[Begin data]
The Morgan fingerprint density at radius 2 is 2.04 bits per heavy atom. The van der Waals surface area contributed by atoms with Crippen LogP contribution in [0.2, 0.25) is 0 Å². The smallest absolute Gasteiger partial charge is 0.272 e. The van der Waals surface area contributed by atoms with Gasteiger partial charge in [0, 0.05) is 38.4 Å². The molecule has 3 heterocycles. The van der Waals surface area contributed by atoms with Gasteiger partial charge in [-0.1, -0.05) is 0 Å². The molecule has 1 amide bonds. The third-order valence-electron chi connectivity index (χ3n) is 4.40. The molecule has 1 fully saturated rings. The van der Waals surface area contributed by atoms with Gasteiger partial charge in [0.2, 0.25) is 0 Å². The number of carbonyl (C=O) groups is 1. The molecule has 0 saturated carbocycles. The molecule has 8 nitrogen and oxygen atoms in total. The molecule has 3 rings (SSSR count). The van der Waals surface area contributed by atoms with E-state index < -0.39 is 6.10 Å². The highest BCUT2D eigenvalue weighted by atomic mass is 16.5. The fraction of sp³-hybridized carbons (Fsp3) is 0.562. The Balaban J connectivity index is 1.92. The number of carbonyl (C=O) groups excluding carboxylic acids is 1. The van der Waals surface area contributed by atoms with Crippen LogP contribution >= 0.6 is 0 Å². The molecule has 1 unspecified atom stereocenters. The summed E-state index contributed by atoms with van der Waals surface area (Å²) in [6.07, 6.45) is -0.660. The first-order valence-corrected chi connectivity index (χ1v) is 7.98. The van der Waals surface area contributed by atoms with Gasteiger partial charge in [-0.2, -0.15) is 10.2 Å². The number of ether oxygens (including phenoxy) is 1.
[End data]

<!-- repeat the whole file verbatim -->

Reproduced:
The Morgan fingerprint density at radius 2 is 2.04 bits per heavy atom. The van der Waals surface area contributed by atoms with Crippen LogP contribution in [0.2, 0.25) is 0 Å². The smallest absolute Gasteiger partial charge is 0.272 e. The van der Waals surface area contributed by atoms with Gasteiger partial charge in [0, 0.05) is 38.4 Å². The molecule has 3 heterocycles. The van der Waals surface area contributed by atoms with Gasteiger partial charge in [-0.1, -0.05) is 0 Å². The molecule has 1 amide bonds. The third-order valence-electron chi connectivity index (χ3n) is 4.40. The molecule has 1 fully saturated rings. The van der Waals surface area contributed by atoms with Gasteiger partial charge in [0.2, 0.25) is 0 Å². The number of carbonyl (C=O) groups is 1. The molecule has 0 saturated carbocycles. The molecule has 8 nitrogen and oxygen atoms in total. The molecule has 3 rings (SSSR count). The van der Waals surface area contributed by atoms with E-state index < -0.39 is 6.10 Å². The highest BCUT2D eigenvalue weighted by atomic mass is 16.5. The fraction of sp³-hybridized carbons (Fsp3) is 0.562. The Balaban J connectivity index is 1.92. The number of carbonyl (C=O) groups excluding carboxylic acids is 1. The van der Waals surface area contributed by atoms with Crippen LogP contribution >= 0.6 is 0 Å². The molecule has 1 unspecified atom stereocenters. The summed E-state index contributed by atoms with van der Waals surface area (Å²) in [6.07, 6.45) is -0.660. The first-order valence-corrected chi connectivity index (χ1v) is 7.98. The van der Waals surface area contributed by atoms with Gasteiger partial charge in [-0.2, -0.15) is 10.2 Å². The number of ether oxygens (including phenoxy) is 1.